Degree Name

EdD (Doctor of Education)

Program

Educational Leadership

Date of Award

5-2003

Committee Chair or Co-Chairs

Louise L. MacKay

Committee Members

Terrence A. Tollefson, Russell O. Mays, John Quigley

Abstract

The purpose of this study was to determine if the learning styles of students enrolled in ITV sections and students enrolled in a traditional section of the same course, all taught by the same instructor, had any influence on the academic performance of the students enrolled in those courses.

A two-part survey was used to gather data for this study. The first part was designed by the researcher to gather demographic information about why each student selected the instructional form in which he or she was enrolled, as well as a student's preferences for classroom format. The second part of the survey was made up entirely of Kolb's Learning Style Inventory and was administered to determine the learning styles of the students in both the ITV and traditional classroom sections.

Data were gathered from an undergraduate course taught by one instructor that had a section of the course in a broadcast classroom, remote classrooms, and traditional classroom. One hundred-thirty-eight surveys were distributed by the instructor to students in the various classroom settings. Returned were 86 usable surveys, resulting in a return rate of 62%. Inferential and descriptive statistical procedures were used for data analysis. The Kruskal-Wallis Test was used to test for difference among midterm scores for each class site and learning style. Chi-square tests were used to test for difference in learning styles between male and female students and varying age groups.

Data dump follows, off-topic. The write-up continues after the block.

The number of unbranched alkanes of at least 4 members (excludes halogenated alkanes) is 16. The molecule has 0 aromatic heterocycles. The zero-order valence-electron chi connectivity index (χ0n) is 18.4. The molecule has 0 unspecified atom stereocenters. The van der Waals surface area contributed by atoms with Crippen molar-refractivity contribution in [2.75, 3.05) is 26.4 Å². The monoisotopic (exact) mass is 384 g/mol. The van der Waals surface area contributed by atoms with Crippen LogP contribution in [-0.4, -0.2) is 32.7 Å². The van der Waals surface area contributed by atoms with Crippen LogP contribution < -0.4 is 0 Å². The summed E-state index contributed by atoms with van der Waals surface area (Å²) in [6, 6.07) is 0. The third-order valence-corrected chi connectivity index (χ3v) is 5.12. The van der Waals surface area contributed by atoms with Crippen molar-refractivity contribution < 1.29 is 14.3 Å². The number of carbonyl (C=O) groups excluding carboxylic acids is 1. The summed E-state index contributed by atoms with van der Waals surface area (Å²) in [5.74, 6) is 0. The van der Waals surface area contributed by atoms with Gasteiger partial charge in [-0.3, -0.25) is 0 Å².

Findings of this study indicate that there are no significant differences between the learning styles and academic performances of students in ITV distance education courses and traditional courses taught by the same instructor. Additionally, there was no significant difference between the demographic values of gender, class site, or age. The findings in this study can not conclude that while students in the remote classroom did score higher on mid-semester grades, those differences were not statistically significant and, therefore, may have occurred by chance. There are no statistically significant differences in these findings that would indicate that students in remote class sites academically achieve any better or worse than those in broadcast sites or traditional class sites.

Document Type

Dissertation - Open Access

Copyright

Copyright by the authors.

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